Is China Turning Bearish on the U.S. Treasury?

Karen Bleier/AFP/File
While the dollar is still a key global reserve currency China may be holding off on treasury bill purchases. While the argument of interdependence has put many at ease, what will happen if China does pull back from their long-standing policy of buying T-Bills?

Is America’s banker turning bearish? This week, Japan eclipsed China as the largest foreign holder of U.S. Treasury securities. This news comes one week after it was reported that China may sell-off some of its U.S. Treasury holdings to punish Washington for selling weapons to Taiwan. These developments offer more evidence that Beijing is growing less willing to continue buying and holding U.S. debt.

If China is indeed losing its taste for Treasuries, its timing could not have come at a worse time. The federal government has to finance over $1.3 trillion in deficit spending this fiscal year. And in the past, the U.S. has relied on China to buy not only Treasuries, but corporate and mortgage debt as well. Without China in the picture, it’s unclear where all this money will come from.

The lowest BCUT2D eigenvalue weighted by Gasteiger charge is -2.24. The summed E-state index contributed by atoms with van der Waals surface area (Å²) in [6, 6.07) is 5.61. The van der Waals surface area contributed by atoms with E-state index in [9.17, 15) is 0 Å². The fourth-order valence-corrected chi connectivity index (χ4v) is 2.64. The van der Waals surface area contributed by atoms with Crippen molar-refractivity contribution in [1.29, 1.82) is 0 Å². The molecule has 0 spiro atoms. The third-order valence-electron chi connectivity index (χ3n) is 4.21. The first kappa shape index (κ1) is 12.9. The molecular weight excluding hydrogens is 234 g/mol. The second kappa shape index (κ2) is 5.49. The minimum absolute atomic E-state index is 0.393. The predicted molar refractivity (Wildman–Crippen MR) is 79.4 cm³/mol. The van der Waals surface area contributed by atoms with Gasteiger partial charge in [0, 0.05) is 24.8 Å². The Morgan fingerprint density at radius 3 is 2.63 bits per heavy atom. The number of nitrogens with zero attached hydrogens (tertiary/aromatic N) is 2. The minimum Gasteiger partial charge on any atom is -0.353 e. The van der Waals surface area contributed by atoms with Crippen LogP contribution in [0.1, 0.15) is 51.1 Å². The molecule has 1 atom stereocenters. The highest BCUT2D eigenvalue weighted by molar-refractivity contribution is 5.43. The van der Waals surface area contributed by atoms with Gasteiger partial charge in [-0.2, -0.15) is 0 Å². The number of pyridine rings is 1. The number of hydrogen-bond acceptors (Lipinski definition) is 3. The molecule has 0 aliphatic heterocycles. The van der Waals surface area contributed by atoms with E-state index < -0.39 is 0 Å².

For years, concerns over the growing U.S. debt to China—estimated at $755 billion—were met with calming explanations of the economic interdependence of the two superpowers. After all, the argument went, China wouldn’t ever sell off its U.S. paper because the two economies need each other so much.

While that symbiotic relationship remains, it might not be enough to persuade the Chinese to continue lending us billions of dollars annually. Decisions of foreign leaders aren’t driven by budget finances alone: continued arms sales to Taiwan, free-speech issues raised by Google and others, and unhappiness with currency valuations could all come into play. And the Chinese might decide that the benefits of a more diversified portfolio and protection against an inflated dollar might outweigh the costs of selling off T-bills.

In truth, no one knows exactly what to expect from China in the future. Its continued investment in the U.S. government isn’t an “either-or” decision; there are about 800 billion different lending positions the Chinese could take. And no one really knows what would happen if China stopped buying Treasuries, although U.S. interest rates would almost certainly rise. This uncertainty is unsettling, and we don’t seem to have a plan B. It’s time to think hard about dealing with a world in which the Chinese aren’t the reliable lenders we’ve come to rely upon so heavily.

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